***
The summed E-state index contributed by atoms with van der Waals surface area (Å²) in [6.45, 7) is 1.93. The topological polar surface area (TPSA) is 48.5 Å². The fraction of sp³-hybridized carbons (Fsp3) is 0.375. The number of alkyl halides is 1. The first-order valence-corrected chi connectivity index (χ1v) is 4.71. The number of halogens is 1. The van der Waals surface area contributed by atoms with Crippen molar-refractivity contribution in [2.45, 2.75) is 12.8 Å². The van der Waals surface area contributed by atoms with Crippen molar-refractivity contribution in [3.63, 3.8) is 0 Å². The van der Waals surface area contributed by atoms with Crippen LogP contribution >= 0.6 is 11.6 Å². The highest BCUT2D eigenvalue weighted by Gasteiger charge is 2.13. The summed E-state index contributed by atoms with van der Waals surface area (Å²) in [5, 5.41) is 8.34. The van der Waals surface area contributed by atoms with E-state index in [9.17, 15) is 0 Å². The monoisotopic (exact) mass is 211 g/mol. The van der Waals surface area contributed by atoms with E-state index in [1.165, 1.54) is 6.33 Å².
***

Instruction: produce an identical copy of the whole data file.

The summed E-state index contributed by atoms with van der Waals surface area (Å²) in [6.45, 7) is 1.93. The topological polar surface area (TPSA) is 48.5 Å². The fraction of sp³-hybridized carbons (Fsp3) is 0.375. The number of alkyl halides is 1. The first-order valence-corrected chi connectivity index (χ1v) is 4.71. The number of halogens is 1. The van der Waals surface area contributed by atoms with Crippen molar-refractivity contribution in [2.45, 2.75) is 12.8 Å². The van der Waals surface area contributed by atoms with Crippen molar-refractivity contribution in [3.63, 3.8) is 0 Å². The van der Waals surface area contributed by atoms with Crippen LogP contribution >= 0.6 is 11.6 Å². The highest BCUT2D eigenvalue weighted by Gasteiger charge is 2.13. The summed E-state index contributed by atoms with van der Waals surface area (Å²) in [5, 5.41) is 8.34. The van der Waals surface area contributed by atoms with E-state index in [9.17, 15) is 0 Å². The monoisotopic (exact) mass is 211 g/mol. The van der Waals surface area contributed by atoms with E-state index in [1.165, 1.54) is 6.33 Å².